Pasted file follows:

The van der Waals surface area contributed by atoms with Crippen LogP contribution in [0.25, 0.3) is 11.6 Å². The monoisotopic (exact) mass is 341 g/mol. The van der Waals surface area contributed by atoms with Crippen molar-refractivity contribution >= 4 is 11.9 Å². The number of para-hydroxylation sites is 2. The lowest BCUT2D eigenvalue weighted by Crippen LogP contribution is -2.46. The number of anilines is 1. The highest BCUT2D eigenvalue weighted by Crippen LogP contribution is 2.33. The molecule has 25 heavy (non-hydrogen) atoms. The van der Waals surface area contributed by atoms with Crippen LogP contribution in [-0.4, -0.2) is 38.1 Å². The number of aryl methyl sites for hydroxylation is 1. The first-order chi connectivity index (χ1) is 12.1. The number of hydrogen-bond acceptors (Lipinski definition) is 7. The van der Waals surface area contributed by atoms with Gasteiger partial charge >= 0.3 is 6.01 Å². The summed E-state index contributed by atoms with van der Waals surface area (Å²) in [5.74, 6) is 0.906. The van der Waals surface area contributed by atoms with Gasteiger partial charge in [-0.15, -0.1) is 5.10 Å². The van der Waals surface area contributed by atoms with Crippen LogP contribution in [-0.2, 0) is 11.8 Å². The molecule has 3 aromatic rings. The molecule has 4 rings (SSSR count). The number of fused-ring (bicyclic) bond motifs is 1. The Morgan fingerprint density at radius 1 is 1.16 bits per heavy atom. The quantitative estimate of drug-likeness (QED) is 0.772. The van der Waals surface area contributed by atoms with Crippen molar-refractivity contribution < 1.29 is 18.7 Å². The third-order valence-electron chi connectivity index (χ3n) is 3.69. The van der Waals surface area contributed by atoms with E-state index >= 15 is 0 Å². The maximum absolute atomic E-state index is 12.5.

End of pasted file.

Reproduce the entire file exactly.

The van der Waals surface area contributed by atoms with Crippen LogP contribution in [0.25, 0.3) is 11.6 Å². The monoisotopic (exact) mass is 341 g/mol. The van der Waals surface area contributed by atoms with Crippen molar-refractivity contribution >= 4 is 11.9 Å². The number of para-hydroxylation sites is 2. The lowest BCUT2D eigenvalue weighted by Crippen LogP contribution is -2.46. The number of anilines is 1. The highest BCUT2D eigenvalue weighted by Crippen LogP contribution is 2.33. The molecule has 25 heavy (non-hydrogen) atoms. The van der Waals surface area contributed by atoms with Crippen LogP contribution in [-0.4, -0.2) is 38.1 Å². The number of aryl methyl sites for hydroxylation is 1. The first-order chi connectivity index (χ1) is 12.1. The number of hydrogen-bond acceptors (Lipinski definition) is 7. The van der Waals surface area contributed by atoms with Gasteiger partial charge >= 0.3 is 6.01 Å². The summed E-state index contributed by atoms with van der Waals surface area (Å²) in [5.74, 6) is 0.906. The van der Waals surface area contributed by atoms with Gasteiger partial charge in [-0.15, -0.1) is 5.10 Å². The van der Waals surface area contributed by atoms with Crippen LogP contribution in [-0.2, 0) is 11.8 Å². The molecule has 3 aromatic rings. The molecule has 4 rings (SSSR count). The number of fused-ring (bicyclic) bond motifs is 1. The Morgan fingerprint density at radius 1 is 1.16 bits per heavy atom. The quantitative estimate of drug-likeness (QED) is 0.772. The van der Waals surface area contributed by atoms with Crippen molar-refractivity contribution < 1.29 is 18.7 Å². The third-order valence-electron chi connectivity index (χ3n) is 3.69. The van der Waals surface area contributed by atoms with E-state index >= 15 is 0 Å². The maximum absolute atomic E-state index is 12.5.